As you can tell from the above description, a theme of the Astra-Gnome was a vehicle previewing a future where cars might not have rolled on tires, but hovered across the ground. Thus, aviation was also a central theme of the concept. Arbib called this vehicle a “Time and Space Car” and it was constructed in just four months. If you’re confused, an advertisement from Arbib’s company offered some clarity:

The “Time” element in the appearance of the Astra-Gnome in the year 1956 can be termed relative. Its features are timeless as far as basic automotive design improvements are concerned. Everyone has always wanted a smaller car that has plenty of luggage space! The Astra-Gnome provides just this through its unique “integra-luggage” system with distributes suitcases into otherwise wasted space areas.


Everyone has always wanted a full vision top without troubles of a convertible! The Gnome’s bubble canopy, plus air conditioning, gives this open feeling, but with no wind noise and “walk-in” entrance and exit ease. Everyone has always wanted futuristic styling, but in a practical form that is functional – not just different! The Gnome has an “out of this world” look, yet features interchangeable colored aluminum trim panels in place of gaudy paint schemes, functional big car bumpers in place of small car weaknesses, and admirably adapts to unit-body construction.

These, and a host of other features, are here and now in the Astra-Gnome, but it will only be a matter of time until in some form they appear in future production cars. These features are not concerned with high horsepower or competition car performance, because as product stylists we do not believe the primary task of the appearance designer is a mechanical one.




It’s a bit tricky to discern the Gnome’s scale from the photos, so you may be surprised to learn it’s about 6 feet wide and 13.5 feet long. For comparison, that’s a foot or so shorter than a Toyota RAV4, and the same width. Arbib’s company notes that while this car was the length of a small car in the same era, it was as wide as an average car of the time. That meant the Astra-Gnome gave the space of a larger car while maintaining a small size. As noted above, the Astra-Gnome also advertised the safety of a larger car thanks to its larger bumpers.

The “Space” part of the car was quite literal, as Arbib used every bit of otherwise dead space as storage dubbed “integra-luggage,” with six suitcases and large 6x6x20″ gloveboxes built into the vehicle offering plenty of stowage. The interior was also a sight to behold, with a Hamilton celestial time zone clock as the centerpiece, said to allow for flight-type navigation.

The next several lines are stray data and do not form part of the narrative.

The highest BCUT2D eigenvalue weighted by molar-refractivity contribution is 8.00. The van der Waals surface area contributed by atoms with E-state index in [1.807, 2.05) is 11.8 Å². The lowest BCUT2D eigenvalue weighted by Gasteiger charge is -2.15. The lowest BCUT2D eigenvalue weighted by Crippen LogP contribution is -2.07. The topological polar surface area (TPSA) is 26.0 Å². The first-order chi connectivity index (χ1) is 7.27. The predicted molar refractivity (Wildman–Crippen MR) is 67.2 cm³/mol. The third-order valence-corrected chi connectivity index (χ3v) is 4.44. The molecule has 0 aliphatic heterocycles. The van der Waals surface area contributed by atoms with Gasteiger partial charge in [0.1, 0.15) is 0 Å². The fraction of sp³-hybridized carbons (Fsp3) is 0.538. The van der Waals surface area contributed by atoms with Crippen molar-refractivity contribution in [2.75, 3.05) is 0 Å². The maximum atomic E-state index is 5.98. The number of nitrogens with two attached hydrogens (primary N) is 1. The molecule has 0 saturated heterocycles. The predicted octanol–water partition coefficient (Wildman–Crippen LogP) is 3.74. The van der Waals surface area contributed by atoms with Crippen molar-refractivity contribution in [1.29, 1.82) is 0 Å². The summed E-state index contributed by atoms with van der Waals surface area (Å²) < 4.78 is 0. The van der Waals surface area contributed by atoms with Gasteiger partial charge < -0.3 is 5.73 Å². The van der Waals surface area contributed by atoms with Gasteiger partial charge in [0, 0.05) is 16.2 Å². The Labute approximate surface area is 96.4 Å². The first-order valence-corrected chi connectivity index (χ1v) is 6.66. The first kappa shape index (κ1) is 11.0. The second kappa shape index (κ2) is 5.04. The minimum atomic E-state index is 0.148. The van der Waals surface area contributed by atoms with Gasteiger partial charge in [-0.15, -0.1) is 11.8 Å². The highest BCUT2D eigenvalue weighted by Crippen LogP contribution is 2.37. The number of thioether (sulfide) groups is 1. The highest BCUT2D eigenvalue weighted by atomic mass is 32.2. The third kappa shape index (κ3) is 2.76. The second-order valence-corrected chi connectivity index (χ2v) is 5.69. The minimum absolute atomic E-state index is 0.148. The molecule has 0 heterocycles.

The huge dome and sculpted body allowed occupants to walk into and out of the vehicle and they sat in an interior covered in leather, including the floor. In addition to the celestial time zone clock, other interior features included a Hi-Fi radio, a record player, and air-conditioning – the latter would surely be necessary for comfortable summer driving beneath the dome. The car had all of this in a vehicle that was 25 percent larger than the donor Metropolitan but still weighed under 2,000 pounds.

At some point after the Astra-Gnome’s debut on the show circuit, the vehicle disappeared, only to be found in a New York building in 1980. After its discovery, the Astra-Gnome was restored to show car condition. The vehicle is now in the hands of the Metropolitan Pit Stop Museum, who loaned it out to the Petersen Automotive Museum for this exhibit.



Sadly, like so many concept cars, nothing ever came of the Astra-Gnome, but I’m glad someone saved it. It’s fascinating to see what someone in the mid-1950s thought the year 2000 would be like. I know we aren’t zipping around in flying cars like science fiction might suggest, but technology has evolved further than anyone in 1950 could imagine. The Astra-Gnome featured a record player and today, your handheld television, phone, and computer can snag about any song you want to play practically out of thin air. And forget about clocks, how about a moving map showing you exactly where you’re going? In many ways, we far exceeded the 1950s dream of the future.

Still, I bet looking at the Astra-Gnome would be like nothing else. If you’re in California, the opening reception for “Eyes On the Road: Art of the Automotive Landscape” happens on March 29. General tickets, which net you admissions and drinks, are $45. Penthouse access and food will cost $75, or $53 for museum members. After that, the Petersen Museum says the exhibition will run in the Armand Hammer Foundation Gallery through November 2024.

(Images: Petersen Automotive Museum – Kahn Media, unless otherwise noted.)

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Nick Fortes
Nick Fortes
25 days ago

Yes you’ll stay cool in the air conditioning but that’s not going to stop the sun from giving you the most epic sunburn on your forehead and arms and whatever surface of your skin is facing up towards the light while sitting in there. Just like how your left arm gets a wicked sunburn on it hanging out the window on a long road trip yet it never felt like it got hot.

Last edited 25 days ago by Nick Fortes
25 days ago

Its features are timeless”

This, about a design that could not possibly have been any more of its moment.

26 days ago

If you are old enough to remember The Jetsons, then you know exactly what this thing should sound like.

25 days ago
Reply to  Hermtownhomy

Yep, absolutely.